She was 6 when we tried to teach her to ride a bike. She struggled and quickly abandoned the idea. Even the next year when her brother, a year younger, became proficient, she wanted no part of it. Over the next two years, he roamed the neighborhood on his bike while she remained content with her scooter. We lamented that she would never experience the joy of riding a bike. We fell into the trap of thinking that since she didn’t learn it young, she’d never be able to learn it.

When she was 10, for some reason unknown to us, she decided she was ready to learn. She hoped on a bike, and literally within hours, she was riding like she’d been doing it for years. These days, she’s a bike rider, we don’t even remember a time when she couldn’t ride. The point is she learned when she was ready to learn, and there is no way to measure what other influences led her to a point where she was ready to learn. So it’ll be with kids and this year of unfamiliar schooling.

Recent studies are backing up those suppositions, revealing that as the year progresses, gaps between learning this year and past years are shrinking. That shouldn’t surprise anyone, when remote education began it was new and had very little precedent. As usual, when faced with a challenge, teachers dug in and discovered what worked and what didn’t. As a result, instructional practice improved.

As a kid’s returned to traditional means of schooling they quickly picked up that which was feared lost. We know that, but it hasn’t stopped us from interrupting instruction again.

Let’s be very clear, the previously incurred interruption in instruction was beyond our control. The current interruption in schooling is a direct result of adults exerting their control.

Instead of letting recovery take place, followed by a period of assessing exactly what was learned by students during the pandemic, we’ve rushed off to get them back into the race to what. It can not be overstated – despite their strident claims – politicians, publishers, and non-profit CEOs will benefit more from produced test scores than any student.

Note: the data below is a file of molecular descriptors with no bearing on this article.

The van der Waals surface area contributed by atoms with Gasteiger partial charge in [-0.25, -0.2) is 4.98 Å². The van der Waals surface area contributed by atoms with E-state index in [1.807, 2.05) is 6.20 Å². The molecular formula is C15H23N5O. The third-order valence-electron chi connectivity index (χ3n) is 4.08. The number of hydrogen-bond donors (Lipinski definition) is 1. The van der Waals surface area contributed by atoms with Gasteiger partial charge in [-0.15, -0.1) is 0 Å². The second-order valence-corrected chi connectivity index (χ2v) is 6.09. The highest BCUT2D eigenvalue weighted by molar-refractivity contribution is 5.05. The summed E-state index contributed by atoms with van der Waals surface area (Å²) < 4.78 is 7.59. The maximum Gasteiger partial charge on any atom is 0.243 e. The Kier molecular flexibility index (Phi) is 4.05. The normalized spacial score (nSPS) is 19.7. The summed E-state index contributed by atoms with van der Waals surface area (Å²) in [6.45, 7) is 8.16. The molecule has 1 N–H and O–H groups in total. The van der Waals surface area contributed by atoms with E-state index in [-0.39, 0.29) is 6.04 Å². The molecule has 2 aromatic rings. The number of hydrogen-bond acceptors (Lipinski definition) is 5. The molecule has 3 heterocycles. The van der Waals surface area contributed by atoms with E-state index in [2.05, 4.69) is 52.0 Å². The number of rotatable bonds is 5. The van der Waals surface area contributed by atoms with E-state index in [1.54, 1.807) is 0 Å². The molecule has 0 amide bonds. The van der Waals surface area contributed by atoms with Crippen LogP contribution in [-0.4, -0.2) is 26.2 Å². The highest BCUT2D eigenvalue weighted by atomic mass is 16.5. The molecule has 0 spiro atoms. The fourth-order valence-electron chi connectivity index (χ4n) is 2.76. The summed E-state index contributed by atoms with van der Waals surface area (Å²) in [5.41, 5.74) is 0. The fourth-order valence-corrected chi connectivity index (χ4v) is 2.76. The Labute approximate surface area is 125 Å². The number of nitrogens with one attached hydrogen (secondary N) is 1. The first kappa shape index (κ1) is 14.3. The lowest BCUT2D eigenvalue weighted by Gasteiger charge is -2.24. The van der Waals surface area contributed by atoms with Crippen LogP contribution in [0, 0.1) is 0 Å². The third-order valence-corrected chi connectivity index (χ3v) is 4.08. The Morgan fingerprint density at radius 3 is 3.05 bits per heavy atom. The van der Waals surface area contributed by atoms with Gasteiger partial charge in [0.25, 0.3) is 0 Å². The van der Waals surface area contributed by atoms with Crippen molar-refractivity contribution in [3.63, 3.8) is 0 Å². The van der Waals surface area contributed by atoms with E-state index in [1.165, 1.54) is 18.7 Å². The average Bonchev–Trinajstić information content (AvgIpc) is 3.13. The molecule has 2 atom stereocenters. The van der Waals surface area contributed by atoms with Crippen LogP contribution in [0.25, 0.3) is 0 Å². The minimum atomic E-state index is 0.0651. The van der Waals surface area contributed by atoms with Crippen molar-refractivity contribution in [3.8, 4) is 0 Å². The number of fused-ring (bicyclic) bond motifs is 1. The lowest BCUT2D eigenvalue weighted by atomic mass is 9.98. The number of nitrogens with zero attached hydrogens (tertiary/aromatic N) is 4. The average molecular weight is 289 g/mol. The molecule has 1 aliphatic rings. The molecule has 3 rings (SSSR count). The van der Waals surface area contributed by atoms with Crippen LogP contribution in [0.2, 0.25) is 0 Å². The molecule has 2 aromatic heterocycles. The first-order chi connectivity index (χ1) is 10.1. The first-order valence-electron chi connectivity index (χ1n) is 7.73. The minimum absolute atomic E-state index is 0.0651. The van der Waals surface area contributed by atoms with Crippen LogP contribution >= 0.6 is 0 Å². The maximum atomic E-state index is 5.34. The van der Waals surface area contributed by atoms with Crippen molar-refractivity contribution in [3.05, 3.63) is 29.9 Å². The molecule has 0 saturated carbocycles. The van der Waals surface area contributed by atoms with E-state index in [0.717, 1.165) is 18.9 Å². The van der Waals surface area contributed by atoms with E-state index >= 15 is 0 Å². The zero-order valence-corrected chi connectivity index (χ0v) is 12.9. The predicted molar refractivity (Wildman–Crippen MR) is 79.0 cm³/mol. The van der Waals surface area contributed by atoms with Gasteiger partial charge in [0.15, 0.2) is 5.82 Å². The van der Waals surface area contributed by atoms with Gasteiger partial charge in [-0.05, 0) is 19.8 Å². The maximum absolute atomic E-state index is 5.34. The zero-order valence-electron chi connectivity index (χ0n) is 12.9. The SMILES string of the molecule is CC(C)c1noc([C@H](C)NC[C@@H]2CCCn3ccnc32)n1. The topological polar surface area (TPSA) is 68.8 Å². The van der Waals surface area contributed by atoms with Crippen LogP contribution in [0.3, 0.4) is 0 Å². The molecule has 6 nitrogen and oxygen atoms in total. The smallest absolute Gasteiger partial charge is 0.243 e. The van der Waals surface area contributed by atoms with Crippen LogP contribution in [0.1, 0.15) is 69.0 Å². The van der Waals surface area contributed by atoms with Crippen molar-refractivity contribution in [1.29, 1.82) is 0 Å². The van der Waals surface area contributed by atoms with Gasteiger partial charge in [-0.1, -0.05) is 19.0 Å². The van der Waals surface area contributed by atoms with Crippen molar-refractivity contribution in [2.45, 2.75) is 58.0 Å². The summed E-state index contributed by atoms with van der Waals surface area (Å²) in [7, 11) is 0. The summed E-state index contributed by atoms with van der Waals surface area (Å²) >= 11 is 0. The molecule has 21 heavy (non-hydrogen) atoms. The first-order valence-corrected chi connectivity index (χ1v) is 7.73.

if you think for one second that any teacher or principal is going to look at standardized test results and think, “Huh, look at that johnny is struggling in reading. I had no idea. Yea, I know the screeners that are required three times a year by state law, kinda indicated that and back up my observations, but now that I’ve got standardized test results, I can do something,” is at best ill-informed.

Now we are going to insist that children sacrifice time that should be dedicated to the enrichment of their lives, and lace up their track shoes so they can run our race again by enrolling in summer camps. Where these camps created in an effort to provide enrichment for children who lacked such opportunities, I’d be 100% on board. But when you measure at both the beginning and the end, your intentions become crystal clear and it’s not about serving the kid, as much as it is about serving adult ambition. After all, depending on teachers doesn’t preserve those six-figure salaries.

Yes, hard work is important. But so is rest. Knowing when to put down the plow and enjoy an ice tea on the porch is every bit as vital to a full life. We spend millions on SEL, then turn around and demand actions that do nothing but create more SEL problems. Oh, how we love both sides of our mouths.